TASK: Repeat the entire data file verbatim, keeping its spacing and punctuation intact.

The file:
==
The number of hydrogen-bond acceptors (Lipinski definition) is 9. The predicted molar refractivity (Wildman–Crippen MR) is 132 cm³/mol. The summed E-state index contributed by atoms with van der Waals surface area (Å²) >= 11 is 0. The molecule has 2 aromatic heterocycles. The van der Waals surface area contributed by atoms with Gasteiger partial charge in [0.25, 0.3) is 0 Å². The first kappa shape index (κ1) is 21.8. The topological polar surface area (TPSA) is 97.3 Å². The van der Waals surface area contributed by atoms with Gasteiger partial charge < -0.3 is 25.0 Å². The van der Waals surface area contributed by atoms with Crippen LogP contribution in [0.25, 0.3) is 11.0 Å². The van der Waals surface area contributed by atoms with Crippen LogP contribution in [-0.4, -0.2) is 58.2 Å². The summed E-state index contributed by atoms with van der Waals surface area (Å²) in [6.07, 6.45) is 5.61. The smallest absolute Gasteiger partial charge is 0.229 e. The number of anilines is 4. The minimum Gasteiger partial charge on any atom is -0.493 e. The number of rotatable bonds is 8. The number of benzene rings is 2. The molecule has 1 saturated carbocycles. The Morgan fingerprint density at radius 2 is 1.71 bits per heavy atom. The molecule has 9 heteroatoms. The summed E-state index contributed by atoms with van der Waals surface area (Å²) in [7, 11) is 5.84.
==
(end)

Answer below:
The number of hydrogen-bond acceptors (Lipinski definition) is 9. The predicted molar refractivity (Wildman–Crippen MR) is 132 cm³/mol. The summed E-state index contributed by atoms with van der Waals surface area (Å²) >= 11 is 0. The molecule has 2 aromatic heterocycles. The van der Waals surface area contributed by atoms with Gasteiger partial charge in [0.25, 0.3) is 0 Å². The first kappa shape index (κ1) is 21.8. The topological polar surface area (TPSA) is 97.3 Å². The van der Waals surface area contributed by atoms with Gasteiger partial charge < -0.3 is 25.0 Å². The van der Waals surface area contributed by atoms with Crippen LogP contribution in [0.25, 0.3) is 11.0 Å². The van der Waals surface area contributed by atoms with Crippen LogP contribution in [-0.4, -0.2) is 58.2 Å². The summed E-state index contributed by atoms with van der Waals surface area (Å²) in [6.07, 6.45) is 5.61. The smallest absolute Gasteiger partial charge is 0.229 e. The number of anilines is 4. The minimum Gasteiger partial charge on any atom is -0.493 e. The number of rotatable bonds is 8. The number of benzene rings is 2. The molecule has 1 saturated carbocycles. The Morgan fingerprint density at radius 2 is 1.71 bits per heavy atom. The molecule has 9 heteroatoms. The summed E-state index contributed by atoms with van der Waals surface area (Å²) in [7, 11) is 5.84.